However, the method had limitations including length of time required for blower calibration, need for repeated calibrations, and stability of standard calibration samples (SCS) over years. Orchardgrass SCS variation had been suspected by laboratories, leading to inconsistent test results among  laboratories. This study’s objectives were to measure variability among SCS in different laboratories and introduce a new blowing procedure using uniform master calibration samples (MCS) to determine the optimum blowing points (OBP) of orchardgrass and Kentucky bluegrass, and use equivalent air velocity (EAV) values to reproduce the OBP over time. Studies were conducted to develop and test the validity of using MCS and EAV to achieve consistent separation of light inert matter within and across laboratories for orchardgrass and Kentucky bluegrass. Using MCS enabled laboratories to find comparable  OBP in their blowers and reduced variability in light inert matter separation. Using EAV allowed monitoring the correct setting of blowers accurately and quickly (2 min). The new method proved to be accurate, repeatable, simple to use, and assured uniformity in separating orchardgrass and Kentucky bluegrass light inert matter across laboratories.
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(pp. 103-116)
Seed Cryopreservation and Evaluation of Ferula gummosa and Kelussia odoratissima
M. Naderi Shahab*, M. Jebelli, A.A. Shahmoradi and A.A. Jafari
It is presumed that longevity of cells under cryogenic condition can be almost infinitely extended. Pre-cryopreservation treatments such as vitrification and desiccation have a positive effect on the seed’s survival efficiency and the length of the preservation period under cryogenic conditions.

Seeds of two Apiaceae species, Ferula gummosa and the endangered Kelussia odoratissima, were collected from different habitats in Iran. The seed samples were subjected to PVS2 (plant vitrification solution 2), desiccation, and 30%  glycerol before being transferred into liquid nitrogen (LN) or −196 °C for 1 week, 1 month, 1 year and 26 months. After seed removal from LN, seeds were exposed to a heat shock (42°C), washed, and evaluated under laboratory as well as greenhouse (22 ± 4° C) and field conditions. High level of recovery from LN, based on evaluating seed germination and seed and seedling attri utes, under laboratory and greenhouse conditions, revealed the  cryogenic tolerance of the species’ seeds. Plants which originated from cryopreserved seeds grew normally under greenhouse conditions and did not show any abnormalities compared to control plants. Lack of significant differences among most of the  pre-cryopreservation treatments and storage periods indicated the success of long-term seed preservation of the species in LN. Because of high seed germination and other characteristics, in addition to successful Kelussia odoratissima establishment in the field, it is concluded that seeds of Ferula gummosa and Kelussia odoratissima can be preserved under cryogenic conditions using various pre-cryopreservation treatments.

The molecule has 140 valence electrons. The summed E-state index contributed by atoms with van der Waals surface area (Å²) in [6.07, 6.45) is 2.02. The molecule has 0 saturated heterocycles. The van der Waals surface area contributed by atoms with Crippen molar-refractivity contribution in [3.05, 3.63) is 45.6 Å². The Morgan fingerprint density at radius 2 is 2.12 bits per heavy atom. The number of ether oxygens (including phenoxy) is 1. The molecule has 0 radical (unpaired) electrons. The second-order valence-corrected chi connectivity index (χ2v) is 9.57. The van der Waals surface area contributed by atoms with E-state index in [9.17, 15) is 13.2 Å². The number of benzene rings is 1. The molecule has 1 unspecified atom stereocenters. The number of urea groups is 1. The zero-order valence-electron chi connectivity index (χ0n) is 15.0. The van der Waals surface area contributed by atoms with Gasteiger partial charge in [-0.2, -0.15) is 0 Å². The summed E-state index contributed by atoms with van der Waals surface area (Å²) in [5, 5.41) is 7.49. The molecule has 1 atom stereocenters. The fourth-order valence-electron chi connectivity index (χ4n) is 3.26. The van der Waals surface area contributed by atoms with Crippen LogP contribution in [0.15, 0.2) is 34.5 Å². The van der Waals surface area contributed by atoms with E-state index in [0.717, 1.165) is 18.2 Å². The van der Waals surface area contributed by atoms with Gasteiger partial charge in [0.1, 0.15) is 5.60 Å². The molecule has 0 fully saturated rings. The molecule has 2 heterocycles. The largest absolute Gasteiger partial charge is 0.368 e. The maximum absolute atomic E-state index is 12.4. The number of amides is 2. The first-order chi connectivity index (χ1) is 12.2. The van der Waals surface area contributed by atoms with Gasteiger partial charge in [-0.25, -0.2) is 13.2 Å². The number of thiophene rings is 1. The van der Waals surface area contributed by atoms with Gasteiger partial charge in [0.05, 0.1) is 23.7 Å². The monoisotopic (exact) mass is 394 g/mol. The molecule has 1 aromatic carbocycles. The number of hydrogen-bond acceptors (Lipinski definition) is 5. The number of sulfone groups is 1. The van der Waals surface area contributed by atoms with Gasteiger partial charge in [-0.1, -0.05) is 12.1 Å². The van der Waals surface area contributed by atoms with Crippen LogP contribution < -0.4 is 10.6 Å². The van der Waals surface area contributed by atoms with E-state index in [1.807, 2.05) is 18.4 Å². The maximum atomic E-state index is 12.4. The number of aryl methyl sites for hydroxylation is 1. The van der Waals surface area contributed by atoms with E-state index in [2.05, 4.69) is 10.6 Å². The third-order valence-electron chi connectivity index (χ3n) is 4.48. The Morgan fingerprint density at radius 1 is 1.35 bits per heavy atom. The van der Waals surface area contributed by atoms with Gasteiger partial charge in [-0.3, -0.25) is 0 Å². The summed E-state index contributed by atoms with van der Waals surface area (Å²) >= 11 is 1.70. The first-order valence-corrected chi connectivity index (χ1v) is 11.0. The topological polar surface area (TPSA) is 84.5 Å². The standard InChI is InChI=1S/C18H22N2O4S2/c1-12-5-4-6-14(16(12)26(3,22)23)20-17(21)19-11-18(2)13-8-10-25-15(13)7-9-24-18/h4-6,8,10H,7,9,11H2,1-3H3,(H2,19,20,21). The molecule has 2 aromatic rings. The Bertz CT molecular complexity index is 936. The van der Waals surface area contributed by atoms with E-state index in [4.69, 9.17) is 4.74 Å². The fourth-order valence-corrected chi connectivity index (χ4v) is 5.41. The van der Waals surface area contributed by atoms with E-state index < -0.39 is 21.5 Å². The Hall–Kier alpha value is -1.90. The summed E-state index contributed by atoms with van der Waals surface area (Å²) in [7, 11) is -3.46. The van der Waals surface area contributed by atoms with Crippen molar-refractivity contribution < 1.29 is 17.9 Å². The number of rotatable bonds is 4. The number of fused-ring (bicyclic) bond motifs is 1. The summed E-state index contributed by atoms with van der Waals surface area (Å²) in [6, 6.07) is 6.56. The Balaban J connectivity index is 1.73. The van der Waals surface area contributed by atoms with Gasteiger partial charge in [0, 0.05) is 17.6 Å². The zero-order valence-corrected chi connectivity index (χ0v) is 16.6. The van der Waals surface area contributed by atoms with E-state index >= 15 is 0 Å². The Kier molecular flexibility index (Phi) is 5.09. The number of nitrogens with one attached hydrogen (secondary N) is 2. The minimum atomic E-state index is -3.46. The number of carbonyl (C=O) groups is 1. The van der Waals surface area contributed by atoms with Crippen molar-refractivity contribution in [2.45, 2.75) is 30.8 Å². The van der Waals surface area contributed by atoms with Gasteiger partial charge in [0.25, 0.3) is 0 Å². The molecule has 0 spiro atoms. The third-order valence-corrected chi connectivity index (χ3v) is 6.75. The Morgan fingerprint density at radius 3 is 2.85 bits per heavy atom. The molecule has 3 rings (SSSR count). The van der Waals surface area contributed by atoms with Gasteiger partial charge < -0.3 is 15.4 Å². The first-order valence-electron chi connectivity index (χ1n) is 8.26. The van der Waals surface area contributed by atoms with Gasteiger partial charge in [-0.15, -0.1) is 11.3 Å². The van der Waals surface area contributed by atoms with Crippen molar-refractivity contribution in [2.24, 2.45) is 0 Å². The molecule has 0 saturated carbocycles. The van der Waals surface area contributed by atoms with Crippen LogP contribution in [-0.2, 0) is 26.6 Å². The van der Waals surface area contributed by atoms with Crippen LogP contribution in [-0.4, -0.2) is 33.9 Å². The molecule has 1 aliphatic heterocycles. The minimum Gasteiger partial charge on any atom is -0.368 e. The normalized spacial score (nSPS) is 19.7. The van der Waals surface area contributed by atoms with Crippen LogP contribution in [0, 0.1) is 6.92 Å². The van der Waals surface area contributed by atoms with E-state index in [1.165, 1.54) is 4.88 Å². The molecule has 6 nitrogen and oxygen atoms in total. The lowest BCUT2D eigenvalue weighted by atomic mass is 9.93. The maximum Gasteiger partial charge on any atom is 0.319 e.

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(pp. 117-124)
Influence of Hydro-Priming on Reserve Utilization of Differentially Aged Chickpea Seeds
Kazem Ghassemi-Golezani* and Ayda Hosseinzadeh-Mahootchi
Priming appears to reverse the detrimental effects of seed aging by modulating pre-germination metabolic activity prior to radicle emergence. However, the impact of these metabolic changes on seed reserve utilization is not clear. This study was conducted to evaluate the effects of hydro-priming on reserve utilization of three differentially aged seed lots (100, 98 and 89% normal germination) of chickpea.

Results showed that reserve utilization rate of the most aged seed lot significantly decreased, compared with other seed lots. The highest conversion efficiency was obtained for the high quality seed lot and decreased with decreasing seed lot quality. Increasing seed aging led to significant reduction in germination rate and seedling dry weight, mainly due to a poor reserve utilization rate. The highest seed reserve utilization rate was recorded for high vigor and primed seed lots. Increasing seed vigor due to hydro-priming also resulted in increasing germination rate and seedling dry weight. The highest improvement in germination rate due to hydro-priming was observed in poor vigor seed lots. Therefore, hydro-priming can improve reserve utilization of differentially aged seeds and thereby enhance their  germination rate and seedling size.